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Florence Police Officer, Asked to Patrol While Pregnant, Testifies in Favor of Pregnant Workers' Act

A state Senate committee advanced a measure dubbed the Kentucky Pregnant Workers’ Act.

The legislation, known as Senate Bill 38, would modify current statutes regarding pregnant and nursing women in the workforce to ensure fair treatment and equal opportunities on the job, said the bill’s sponsor, Alice Forgy Kerr (R-Lexington).

Lyndi Trischler, a Florence Police officer, testified before the Senate Judiciary Committee in support of the legislation.

During the later stages of her pregnancy in 2014, Trischler said she assumed that she would be temporarily transferred to a less hazardous position. She said she was surprised to learn she would be expected to continue with her regular patrol duties with a heavy gun belt and uncomfortably tight bulletproof vest when other suitable jobs were available.

Trischler said staying home without pay or health insurance was the only remaining option if she refused to the job assignment.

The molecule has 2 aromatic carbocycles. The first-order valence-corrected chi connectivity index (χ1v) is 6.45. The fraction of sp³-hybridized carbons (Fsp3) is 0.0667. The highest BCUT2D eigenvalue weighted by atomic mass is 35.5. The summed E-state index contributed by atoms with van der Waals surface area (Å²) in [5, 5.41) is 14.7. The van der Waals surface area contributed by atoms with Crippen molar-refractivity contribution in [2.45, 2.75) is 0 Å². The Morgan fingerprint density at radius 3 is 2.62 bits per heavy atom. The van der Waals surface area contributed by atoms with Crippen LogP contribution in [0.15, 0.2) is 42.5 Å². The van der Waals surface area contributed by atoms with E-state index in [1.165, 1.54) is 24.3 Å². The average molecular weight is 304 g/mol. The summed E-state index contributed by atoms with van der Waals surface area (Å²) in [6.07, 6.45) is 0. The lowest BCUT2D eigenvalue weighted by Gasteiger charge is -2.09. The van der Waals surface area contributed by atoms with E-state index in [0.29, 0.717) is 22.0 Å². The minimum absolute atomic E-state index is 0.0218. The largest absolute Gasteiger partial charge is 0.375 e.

Her case - and a case of fellow Florence officer Samantha Riley, who experienced similar circumstances at the same time - garnered national attention and a change within the Florence Police Department. The New York Times reported in 2016:

On Wednesday, the Justice Department announced that Florence had agreed to adopt a new policy allowing modified duty for pregnant employees, and to pay a total of $135,000 in damages and lawyers’ fees to Officer Trischler, 32, and Officer Riley, 31, though the settlement requires a federal judge’s approval. It was the first pregnancy discrimination case the Justice Department had intervened in since the Supreme Court handed down an important ruling on the subject last year.

“No woman in Kentucky should have to choose between the health of her pregnancy and her job,” Kerr said.

With modified job options, frequent breaks and a private space for breastfeeding in the workplace, Kerr said the goal of SB 38 is to eliminate such a decision from ever having to be made.

SB 38 passed the committee by a 9-0 vote. The measure now goes to the Senate floor for further consideration.

-Staff report with reporting from the Legislative Research Commission

Image via Florence Police

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